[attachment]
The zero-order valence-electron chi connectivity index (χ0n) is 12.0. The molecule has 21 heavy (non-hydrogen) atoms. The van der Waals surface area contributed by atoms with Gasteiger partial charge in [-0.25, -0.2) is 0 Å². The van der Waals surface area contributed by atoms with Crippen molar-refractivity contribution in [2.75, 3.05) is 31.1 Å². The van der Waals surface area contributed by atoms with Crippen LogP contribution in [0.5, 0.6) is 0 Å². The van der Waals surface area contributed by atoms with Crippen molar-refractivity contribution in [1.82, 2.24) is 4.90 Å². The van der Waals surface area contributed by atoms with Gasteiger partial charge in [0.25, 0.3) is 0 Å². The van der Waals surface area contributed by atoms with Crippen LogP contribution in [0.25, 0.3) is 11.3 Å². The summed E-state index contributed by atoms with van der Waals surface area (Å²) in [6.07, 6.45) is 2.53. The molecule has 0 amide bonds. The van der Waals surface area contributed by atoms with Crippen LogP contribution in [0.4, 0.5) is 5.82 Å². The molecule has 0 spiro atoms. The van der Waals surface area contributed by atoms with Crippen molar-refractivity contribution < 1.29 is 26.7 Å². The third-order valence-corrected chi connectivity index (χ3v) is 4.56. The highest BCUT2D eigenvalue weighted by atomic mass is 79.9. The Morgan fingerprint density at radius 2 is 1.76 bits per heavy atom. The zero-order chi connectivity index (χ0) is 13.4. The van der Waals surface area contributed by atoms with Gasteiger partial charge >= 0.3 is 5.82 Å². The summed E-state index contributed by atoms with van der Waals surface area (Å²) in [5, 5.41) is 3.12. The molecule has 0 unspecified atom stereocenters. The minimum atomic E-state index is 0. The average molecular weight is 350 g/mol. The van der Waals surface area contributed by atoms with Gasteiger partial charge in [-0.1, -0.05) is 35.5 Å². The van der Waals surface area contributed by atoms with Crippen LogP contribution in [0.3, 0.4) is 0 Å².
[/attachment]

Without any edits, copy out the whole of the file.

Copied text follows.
The zero-order valence-electron chi connectivity index (χ0n) is 12.0. The molecule has 21 heavy (non-hydrogen) atoms. The van der Waals surface area contributed by atoms with Gasteiger partial charge in [-0.25, -0.2) is 0 Å². The van der Waals surface area contributed by atoms with Crippen molar-refractivity contribution in [2.75, 3.05) is 31.1 Å². The van der Waals surface area contributed by atoms with Crippen LogP contribution in [0.5, 0.6) is 0 Å². The van der Waals surface area contributed by atoms with Crippen molar-refractivity contribution in [1.82, 2.24) is 4.90 Å². The van der Waals surface area contributed by atoms with Gasteiger partial charge in [0.25, 0.3) is 0 Å². The van der Waals surface area contributed by atoms with Crippen LogP contribution in [0.25, 0.3) is 11.3 Å². The summed E-state index contributed by atoms with van der Waals surface area (Å²) in [6.07, 6.45) is 2.53. The molecule has 0 amide bonds. The van der Waals surface area contributed by atoms with Crippen LogP contribution in [0.4, 0.5) is 5.82 Å². The molecule has 0 spiro atoms. The van der Waals surface area contributed by atoms with Crippen molar-refractivity contribution < 1.29 is 26.7 Å². The third-order valence-corrected chi connectivity index (χ3v) is 4.56. The highest BCUT2D eigenvalue weighted by atomic mass is 79.9. The Morgan fingerprint density at radius 2 is 1.76 bits per heavy atom. The zero-order chi connectivity index (χ0) is 13.4. The van der Waals surface area contributed by atoms with Gasteiger partial charge >= 0.3 is 5.82 Å². The summed E-state index contributed by atoms with van der Waals surface area (Å²) in [5, 5.41) is 3.12. The molecule has 0 unspecified atom stereocenters. The minimum atomic E-state index is 0. The average molecular weight is 350 g/mol. The van der Waals surface area contributed by atoms with Gasteiger partial charge in [-0.1, -0.05) is 35.5 Å². The van der Waals surface area contributed by atoms with Crippen LogP contribution in [0.3, 0.4) is 0 Å².